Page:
“This only emboldened the rioters, and gave them a false sense of victory,” Devlin continued: “When the police presence for Ben Shapiro begrudgingly enforced the law, a new sense of order was restored.”
Devlin also strongly disagreed with the report’s contention that the university generally promotes free speech on campus.
His club is “routinely harassed and assaulted on campus” and has given campus police “photographic or video evidence of such assaults,” but UC-Berkeley “has failed to reprimand any of the perpetrators,” Devlin said. “That is why conservative students think it’s laughable when the Free Speech Commission continues to claim UC Berkeley is a tolerant campus.”
Our 2018-2019 Executive Board is seated today! We look forward to continue fighting for free speech at UC Berkeley and advancing the conservative agenda. pic.twitter.com/CcyGCsECyv
— Berkeley College Republicans (@BerkeleyCRs) May 3, 2018
Chandler Thornton, national chairman of the College Republican National Committee, went beyond the report’s rhetorical framing.
The organization, which marked its 125th anniversary last year, has “always led the movement for greater campus dialogue, the open marketplace of ideas, and freedom of speech,” but the commission “missed the mark” with its recommendations, he told The Fix in an email.
He criticized its support for the new “major events policy,” which is targeted in the Berkeley College Republicans’ lawsuit against the school, and its proposed third “free speech zone” on campus, “which we do not believe to be conducive to free speech” as opposed to not limiting speech to zones.
Thornton also denounced the report’s advice that law enforcement should have a “less intimidating presence” and that students should balance “their right to hold [campus] events with their responsibility to the community.”
“We should be protecting free speech, and promoting respectful discourse between all perspectives, not stifling free speech with more bureaucratic red tape,” he told The Fix.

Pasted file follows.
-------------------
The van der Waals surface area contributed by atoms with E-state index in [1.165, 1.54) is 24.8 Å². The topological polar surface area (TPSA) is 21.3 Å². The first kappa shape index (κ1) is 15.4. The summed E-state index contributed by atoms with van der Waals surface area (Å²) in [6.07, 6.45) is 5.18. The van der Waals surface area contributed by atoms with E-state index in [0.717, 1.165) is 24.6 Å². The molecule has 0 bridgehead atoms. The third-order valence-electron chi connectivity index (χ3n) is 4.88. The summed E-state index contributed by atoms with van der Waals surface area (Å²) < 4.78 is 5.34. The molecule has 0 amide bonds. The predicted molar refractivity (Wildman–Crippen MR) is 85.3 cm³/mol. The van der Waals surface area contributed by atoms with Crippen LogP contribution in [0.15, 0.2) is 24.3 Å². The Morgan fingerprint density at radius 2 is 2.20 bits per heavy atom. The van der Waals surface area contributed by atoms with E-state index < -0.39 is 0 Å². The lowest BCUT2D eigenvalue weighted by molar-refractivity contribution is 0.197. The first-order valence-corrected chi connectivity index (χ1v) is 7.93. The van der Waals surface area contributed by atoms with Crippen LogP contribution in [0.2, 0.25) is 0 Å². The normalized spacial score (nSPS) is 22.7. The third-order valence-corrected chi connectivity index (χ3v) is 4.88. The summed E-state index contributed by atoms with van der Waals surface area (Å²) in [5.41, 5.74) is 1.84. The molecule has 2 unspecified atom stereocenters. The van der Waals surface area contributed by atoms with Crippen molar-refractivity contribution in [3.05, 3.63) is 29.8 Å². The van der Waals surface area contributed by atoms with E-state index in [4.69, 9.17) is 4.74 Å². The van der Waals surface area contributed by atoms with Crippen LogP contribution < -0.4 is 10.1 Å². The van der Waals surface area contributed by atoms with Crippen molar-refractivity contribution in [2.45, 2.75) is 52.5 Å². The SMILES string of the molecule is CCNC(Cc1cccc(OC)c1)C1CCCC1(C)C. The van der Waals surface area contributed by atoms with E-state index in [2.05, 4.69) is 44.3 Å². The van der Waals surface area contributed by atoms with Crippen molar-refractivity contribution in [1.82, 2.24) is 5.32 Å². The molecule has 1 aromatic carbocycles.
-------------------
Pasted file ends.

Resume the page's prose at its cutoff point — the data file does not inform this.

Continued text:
Devlin went even further:
This is the latest attempt by the university to avoid responsibility for fostering a radical leftist environment where violent behavior is deemed acceptable, or even encouraged. Leftists from ANTIFA, and other organizations, remain solely responsible for the violence perpetrated against the Berkeley campus and community. To suggest otherwise is morally odious.
College Republicans and Princeton’s Whittington aren’t the only observers criticizing the report’s blame game. Washington Post columnist Megan McArdle wrote that the commission “can’t quite keep themselves from implying” that the university should block speakers that “antifa doesn’t like.”
Must denounce ‘intentional provocation’
Though the report affirms the right of student groups to invite anyone to speak, it also distinguishes productive events from “disturbing” and purely “provocative” speech.
The latter requires counterprogramming from the administration, according to the commission, which contends that “senior leadership should state loudly, clearly, and more than once that it disapproves of intentional provocation.”
Asked to clarify what constitutes provocative speech, Wallace told The Fix:
Well, I’d say it is speech that is intended merely to denigrate, insult, demean, and exclude targeted individuals and populations. How would you describe a speaker who states that ‘feminism is a cancer’? [a Yiannopoulos catchphrase]. Would that be an accidental or intentional provocation?
The report particularly identifies the speech of Coulter and Yiannopoulos as “hard to defend, especially in light of the acute distress it caused (and was intended to cause) staff and students, many of whom felt threatened and targeted by the speakers and by the outside groups financing their appearances.”
Asked how many members of the community had expressed “acute distress” by these two speakers, Wallace said he didn’t have a number:
To be absolutely clear: we don’t believe that students feeling ‘distress’ or ‘threatened’ provide grounds for trying to keep a speaker off campus, but nor do we understand why some observers take issue with a campus that seeks to provide support to students of all political persuasions even as it firmly stands by its commitments to uphold the first amendment… [sic] including the expenditure of millions of dollars to ensure events can be safely held.
The university administration has neither aligned with nor distanced itself from the report.
Spokesperson Dan Mogulof told The Fix that the chancellor’s office could not yet comment on the commission’s recommendations: “Given the importance and complexity of the issues covered by the report, they intend to take the time necessary to carefully review and discuss the commission’s findings and recommendations before decisions are made about next steps.”
In the meantime, “the Chancellor will maintain our unwavering support for Free Speech, as well as our complete neutrality when it comes to the political perspectives of speakers and/or the perspectives of the various student organizations who host speakers on our campus,” Mogulof said.
IMAGE: Princeton University Press